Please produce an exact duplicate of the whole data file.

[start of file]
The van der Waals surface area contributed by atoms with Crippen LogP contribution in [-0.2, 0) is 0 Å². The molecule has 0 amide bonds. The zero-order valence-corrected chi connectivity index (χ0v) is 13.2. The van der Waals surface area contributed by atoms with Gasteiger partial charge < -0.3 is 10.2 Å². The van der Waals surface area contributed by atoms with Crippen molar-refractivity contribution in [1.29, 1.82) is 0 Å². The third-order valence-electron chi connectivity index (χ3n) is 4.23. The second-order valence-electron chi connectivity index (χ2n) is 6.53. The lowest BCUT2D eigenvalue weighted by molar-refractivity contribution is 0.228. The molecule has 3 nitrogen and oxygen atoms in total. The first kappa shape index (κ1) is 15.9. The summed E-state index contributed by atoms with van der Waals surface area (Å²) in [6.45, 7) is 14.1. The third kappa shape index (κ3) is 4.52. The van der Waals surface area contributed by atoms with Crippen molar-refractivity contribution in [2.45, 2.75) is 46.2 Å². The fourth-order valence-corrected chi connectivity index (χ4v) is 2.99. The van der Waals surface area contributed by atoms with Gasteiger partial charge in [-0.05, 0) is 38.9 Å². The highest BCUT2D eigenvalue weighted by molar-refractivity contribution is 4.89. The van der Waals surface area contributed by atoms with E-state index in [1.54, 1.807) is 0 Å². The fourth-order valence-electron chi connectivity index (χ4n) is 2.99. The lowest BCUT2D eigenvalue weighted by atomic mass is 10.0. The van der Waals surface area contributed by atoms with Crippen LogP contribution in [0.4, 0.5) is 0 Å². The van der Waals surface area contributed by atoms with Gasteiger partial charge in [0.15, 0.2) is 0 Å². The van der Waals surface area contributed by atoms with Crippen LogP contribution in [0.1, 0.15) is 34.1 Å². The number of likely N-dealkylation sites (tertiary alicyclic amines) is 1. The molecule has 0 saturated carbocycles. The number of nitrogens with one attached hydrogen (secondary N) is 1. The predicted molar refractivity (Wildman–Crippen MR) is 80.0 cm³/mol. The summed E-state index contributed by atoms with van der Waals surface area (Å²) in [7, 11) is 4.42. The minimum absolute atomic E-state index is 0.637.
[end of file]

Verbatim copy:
The van der Waals surface area contributed by atoms with Crippen LogP contribution in [-0.2, 0) is 0 Å². The molecule has 0 amide bonds. The zero-order valence-corrected chi connectivity index (χ0v) is 13.2. The van der Waals surface area contributed by atoms with Gasteiger partial charge < -0.3 is 10.2 Å². The van der Waals surface area contributed by atoms with Crippen molar-refractivity contribution in [1.29, 1.82) is 0 Å². The third-order valence-electron chi connectivity index (χ3n) is 4.23. The second-order valence-electron chi connectivity index (χ2n) is 6.53. The lowest BCUT2D eigenvalue weighted by molar-refractivity contribution is 0.228. The molecule has 3 nitrogen and oxygen atoms in total. The first kappa shape index (κ1) is 15.9. The summed E-state index contributed by atoms with van der Waals surface area (Å²) in [6.45, 7) is 14.1. The third kappa shape index (κ3) is 4.52. The van der Waals surface area contributed by atoms with Crippen molar-refractivity contribution in [2.45, 2.75) is 46.2 Å². The fourth-order valence-corrected chi connectivity index (χ4v) is 2.99. The van der Waals surface area contributed by atoms with Gasteiger partial charge in [-0.05, 0) is 38.9 Å². The highest BCUT2D eigenvalue weighted by molar-refractivity contribution is 4.89. The van der Waals surface area contributed by atoms with E-state index in [1.54, 1.807) is 0 Å². The fourth-order valence-electron chi connectivity index (χ4n) is 2.99. The lowest BCUT2D eigenvalue weighted by atomic mass is 10.0. The van der Waals surface area contributed by atoms with Crippen LogP contribution in [0.4, 0.5) is 0 Å². The van der Waals surface area contributed by atoms with Gasteiger partial charge in [0.15, 0.2) is 0 Å². The van der Waals surface area contributed by atoms with Crippen LogP contribution in [0.1, 0.15) is 34.1 Å². The number of likely N-dealkylation sites (tertiary alicyclic amines) is 1. The molecule has 0 saturated carbocycles. The number of nitrogens with one attached hydrogen (secondary N) is 1. The predicted molar refractivity (Wildman–Crippen MR) is 80.0 cm³/mol. The summed E-state index contributed by atoms with van der Waals surface area (Å²) in [7, 11) is 4.42. The minimum absolute atomic E-state index is 0.637.